Lisa Dodge, proprietor of American Artworks Gallery, takes shopping local to another level. Her gallery features the creations of seven Forest Park artists, working in various media: textiles, jewelry and ceramics, for starters.

As for paintings, Forest Park artist Tim Curren produced them for decades before summoning the courage to display his work. It took a year for Tim to overcome his fear and walk into Lisa’s gallery to pitch the idea. She was enthusiastic and there are now nine Curren originals gracing her walls.

Curren spent decades learning traditional painting techniques but found it very tedious. He finally disregarded the hundreds of “rules” he had been taught and developed his own unique method of applying paint to the canvas by squeezing it from plastic containers. His abstract paintings capture his vision of the world of subatomic particles. He knows his canvasses are “pretty out-there” but believes they would be “stimulative” in an office setting.

Bob Snyder is a potter whose creations are anything but abstract. A retired art and special ed teacher, Bob has been making plates, bowls and mugs for over 50 years. He has a studio in his Forest Park home but studies advanced ceramics at Triton to take advantage of their well-equipped facility, complete with kiln.

All of Bob’s high-fired stoneware is functional, food safe and oven ready. He decorates them with his personal color palette and personalized handles. He didn’t know he could market them in Forest Park until he wandered into Lisa’s gallery during the Holiday Walk. Now he has several items on display. His casserole dish just sold.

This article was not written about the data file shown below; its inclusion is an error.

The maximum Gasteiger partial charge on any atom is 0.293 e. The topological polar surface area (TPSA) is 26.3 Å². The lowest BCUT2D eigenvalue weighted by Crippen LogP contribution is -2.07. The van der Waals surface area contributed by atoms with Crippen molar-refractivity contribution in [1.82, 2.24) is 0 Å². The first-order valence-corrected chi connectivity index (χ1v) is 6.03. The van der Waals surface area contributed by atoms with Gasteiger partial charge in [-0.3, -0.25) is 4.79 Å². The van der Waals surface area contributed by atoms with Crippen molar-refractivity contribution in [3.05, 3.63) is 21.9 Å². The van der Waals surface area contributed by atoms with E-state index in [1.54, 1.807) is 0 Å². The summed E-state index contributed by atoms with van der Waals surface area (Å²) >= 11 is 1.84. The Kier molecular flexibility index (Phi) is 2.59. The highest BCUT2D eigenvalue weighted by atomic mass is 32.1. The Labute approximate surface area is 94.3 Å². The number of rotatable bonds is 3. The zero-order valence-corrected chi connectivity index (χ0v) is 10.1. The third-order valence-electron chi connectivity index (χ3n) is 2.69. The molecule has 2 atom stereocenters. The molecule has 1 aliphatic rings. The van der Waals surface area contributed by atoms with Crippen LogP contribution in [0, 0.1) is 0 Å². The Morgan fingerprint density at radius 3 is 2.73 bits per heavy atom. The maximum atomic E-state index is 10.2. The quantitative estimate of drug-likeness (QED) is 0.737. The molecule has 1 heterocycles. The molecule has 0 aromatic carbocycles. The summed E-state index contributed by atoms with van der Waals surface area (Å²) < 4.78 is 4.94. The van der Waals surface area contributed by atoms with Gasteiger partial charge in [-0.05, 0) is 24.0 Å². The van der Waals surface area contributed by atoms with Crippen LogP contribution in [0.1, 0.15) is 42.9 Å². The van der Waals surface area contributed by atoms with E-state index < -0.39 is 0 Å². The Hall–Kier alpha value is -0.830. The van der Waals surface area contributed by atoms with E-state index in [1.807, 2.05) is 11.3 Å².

Lisa is thrilled with the creativity flourishing in our community. In fact, it took a creative deal to bring her to town. A Forest Park realtor hooked her up with a building owner, who agreed to give her a three-month trial lease on the shop at 7314 Madison. She opened on Oct. 30, 2010, with the works of 23 local artists. She now has 59, all from the Chicago area.

This local flavor is reflected by some of her merchandise. There are canvasses, for example, containing images of iconic landmarks, like U.S. Cellular Field and Unity Temple. Lisa loves her location and the opportunity it offers homegrown artists.

She’s also an enthusiastic promoter of the village’s new BEST Program. She sees it as a way to forge ties between Forest Parkers and their neighborhood businesses. The card offers discounts to encourage residents to eat, shop and buy in Forest Park.

I couldn’t wait to register. It was simple and I was impressed by how many Forest Park businesses were already on board. BEST also offers local merchants chances to launch cross-promotions. If I had bought Bob’s casserole dish, for instance, Flavour Cooking School could offer a price cut on teaching me how to use it.